In addition, Chloroquine seemed to elaborate the gastric changes induced by indomethacin and acidified ethanol. This is depicted in Table 2 and 4.
Figure 1 and 2 show the lipid peroxidation and catalase activity in the ulcerated gastric mucosa after chloroquine treatment, expressed as percentage change of the control value. Lipid peroxidation is measured as the amount of TBA reactants in the gastric mucosa. In the indomethacin treated control animals, it was 620±71 mmol g-1 tissue. Chloroquine significantly increased gastric TBA reactants level to 51.2±2.3% of the control value. Similarly, in the acidified ethanol treated control animals lipid peroxidation was 640±37 mmol g-1 tissue, which was significantly increased on chloroquine administration to 110±10% of the control value.
|Table 1:||Effects of chloroquine treatment on indomethacin-induced gastric mucosa injury in the rat|
|Indomethacin: Highly significant from normal saline treated p<0.001**, significant p<0.05, Chloroquine: Highly significant from indomethacin treated p<0.001**, significant p<0.05*|
|Table 2:||Gastric juice profile of saline, indomethacin and chloroquine treated rats|
|Indomethacin: Highly significant from normal saline treated p<0.001**, significant p<0.05*, Chloroquine: Highly significant from indomethacin treated p<0.001**, significant p<0.05*|
|Table 3:||Effects of chloroquine treatment on acidified ethanol gastric mucosa injury in the rat|
|Acidified ethanol: Highly significant from normal saline treated p<0.001**, significant p<0.05*, Chloroquine: Highly significant from acidified ethanol treated p<0.001**, significant p<0.05*.|
|Table 4:||Gastric juice profile of saline, acidified ethanol and chloroquine treated rats|
|Acidified ethanol: Highly significant from normal saline treated p<0.001**, Chloroquine: Highly significant from acidified ethanol treated p<0.001**, significant p<0.05*|
|Fig. 1:||TBA reactants and catalase activities in ulcerated (indomethacin) gastric mucosa treated with chloroquine. (Mean±SEM, n = 8) (p<0.05)|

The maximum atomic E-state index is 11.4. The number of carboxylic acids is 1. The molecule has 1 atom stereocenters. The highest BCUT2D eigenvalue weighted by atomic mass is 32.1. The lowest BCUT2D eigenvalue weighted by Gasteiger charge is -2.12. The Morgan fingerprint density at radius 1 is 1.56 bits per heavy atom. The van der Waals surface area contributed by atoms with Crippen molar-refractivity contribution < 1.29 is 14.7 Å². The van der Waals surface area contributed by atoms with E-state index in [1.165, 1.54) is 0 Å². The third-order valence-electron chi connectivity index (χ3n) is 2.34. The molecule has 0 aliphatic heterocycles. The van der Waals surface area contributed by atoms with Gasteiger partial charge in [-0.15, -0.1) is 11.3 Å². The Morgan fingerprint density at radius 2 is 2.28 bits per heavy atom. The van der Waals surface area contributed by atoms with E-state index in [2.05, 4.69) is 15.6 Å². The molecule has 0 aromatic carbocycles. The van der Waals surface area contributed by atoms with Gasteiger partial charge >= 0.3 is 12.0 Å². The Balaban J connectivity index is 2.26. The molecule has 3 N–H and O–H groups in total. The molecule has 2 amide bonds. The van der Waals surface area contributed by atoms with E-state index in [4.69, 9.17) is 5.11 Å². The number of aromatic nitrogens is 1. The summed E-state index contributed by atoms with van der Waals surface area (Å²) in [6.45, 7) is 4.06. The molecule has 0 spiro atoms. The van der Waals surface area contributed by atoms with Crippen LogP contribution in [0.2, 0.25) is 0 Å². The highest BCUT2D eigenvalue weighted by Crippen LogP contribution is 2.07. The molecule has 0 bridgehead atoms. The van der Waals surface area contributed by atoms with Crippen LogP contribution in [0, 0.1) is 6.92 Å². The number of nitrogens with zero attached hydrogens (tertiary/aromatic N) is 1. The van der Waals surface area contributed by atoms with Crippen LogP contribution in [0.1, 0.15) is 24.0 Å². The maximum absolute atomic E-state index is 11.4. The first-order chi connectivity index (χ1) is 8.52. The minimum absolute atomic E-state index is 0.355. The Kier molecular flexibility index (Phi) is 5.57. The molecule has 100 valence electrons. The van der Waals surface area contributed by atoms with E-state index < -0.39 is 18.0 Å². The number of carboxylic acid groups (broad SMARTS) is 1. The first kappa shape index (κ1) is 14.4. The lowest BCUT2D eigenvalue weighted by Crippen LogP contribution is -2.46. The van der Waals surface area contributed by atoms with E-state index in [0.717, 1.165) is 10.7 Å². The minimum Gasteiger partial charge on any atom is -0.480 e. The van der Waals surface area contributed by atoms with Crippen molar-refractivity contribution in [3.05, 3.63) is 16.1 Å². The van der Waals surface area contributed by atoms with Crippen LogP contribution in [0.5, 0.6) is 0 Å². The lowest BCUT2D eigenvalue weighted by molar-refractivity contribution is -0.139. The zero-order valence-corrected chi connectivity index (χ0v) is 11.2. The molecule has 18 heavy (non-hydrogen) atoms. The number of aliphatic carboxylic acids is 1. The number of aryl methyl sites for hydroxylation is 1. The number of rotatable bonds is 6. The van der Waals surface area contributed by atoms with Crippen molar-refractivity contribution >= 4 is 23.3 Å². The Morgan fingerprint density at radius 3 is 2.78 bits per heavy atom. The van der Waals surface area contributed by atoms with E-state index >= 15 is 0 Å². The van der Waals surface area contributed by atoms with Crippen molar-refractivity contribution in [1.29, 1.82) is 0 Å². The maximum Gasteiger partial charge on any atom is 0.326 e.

|Fig. 2:||TBA reactants and catalase activities in ulcerated (acidified ethanol) gastric mucosa treated with Chloroquine (Mean±SEM, n = 8) (p<0.05)|
On the other hand, chloroquine administration further decreases gastric mucosal catalase activity to 49.5±5.1% of indomethacin-treated control value and 60.5±2.5% of acidified ethanol treated control value.
The results of this study show a kind of relationship between the use of antimalarials and gastric ulceration.
Chloroquine phosphate, the first line defense synthetic drug in Nigeria and many African countries because of its commonality and cheap status, (Gustafsson et al., 1983), is observed to aggravate the existing ulcer in the stomach of the rat. Previous studies have shown that it caused significant increase in gastric acid secretion (Etimita et al., 2005), one of the risk factors in the development of ulcer. This is also, confirmed by the increase in acid output observed in the present study. It is well known that gastric acid secretion plays a role in gastric ulcer; which explains the mechanism of action of many anti-ulcer drugs (Schmassmann, 1998).
Lipid peroxidation, a result of the reaction of oxyradicals and polyunsaturated fatty acids, has been implicated in the etiology of damage to subcellular membranes and then injury in the cell.
In the present study, lipid peroxidation, as measured by the amount of TBA reactants, was increased on chloroquine administration. This implies that chloroquine causes an increase in the formation of free radicals, which, if not mopped up by free radical scavengers such as superoxide dismutase, catalase, or glutathione, will expose the stomach to inflammation.
Moreover, indomethacin and acidified ethanol has been known to cause lipid peroxidation (Kapui et al., 1993; Anadan et al., 1999), with depletion of endogenous antioxidants. The result of this study also showed a further significant decrease in barrier mucous and glandular protein level in the ulcerated gastric mucosa treated with chloroquine. This may not be unconnected with the low level of CAT observed in the study.
Gastrointestinal wall integrity is known to be controlled by two opposing forces: Defensive forces and the aggressive force (Corne et al., 1974). The defensive force are gastro protective and involve antioxidative enzymes; SOD which catalyses the dismutation of superoxide radical anion (O2-) into less noxious hydrogen peroxide (H2O2) and CAT or glutathione peroxidase that inactivate H2O2 by the degradation into water (Masuda et al., 1995). Depletion of CAT, as evidenced in this study underscore the predisposition of stomach to a greater impact of free radicals produced through increased lipid peroxidation. However, further studies are still needed to investigate the role of other anti-oxidative enzymes in the aggravation of existing ulcers by Chloroquine.
In conclusion, the results of the present study show that there is potentiation of ulceration in the stomach of rats treated with Chloroquine phosphate. If these findings are extrapolated to man, they suggest that indiscriminate and unguided use of Chloroquine by peptic ulcer-prone individuals, may be dangerous.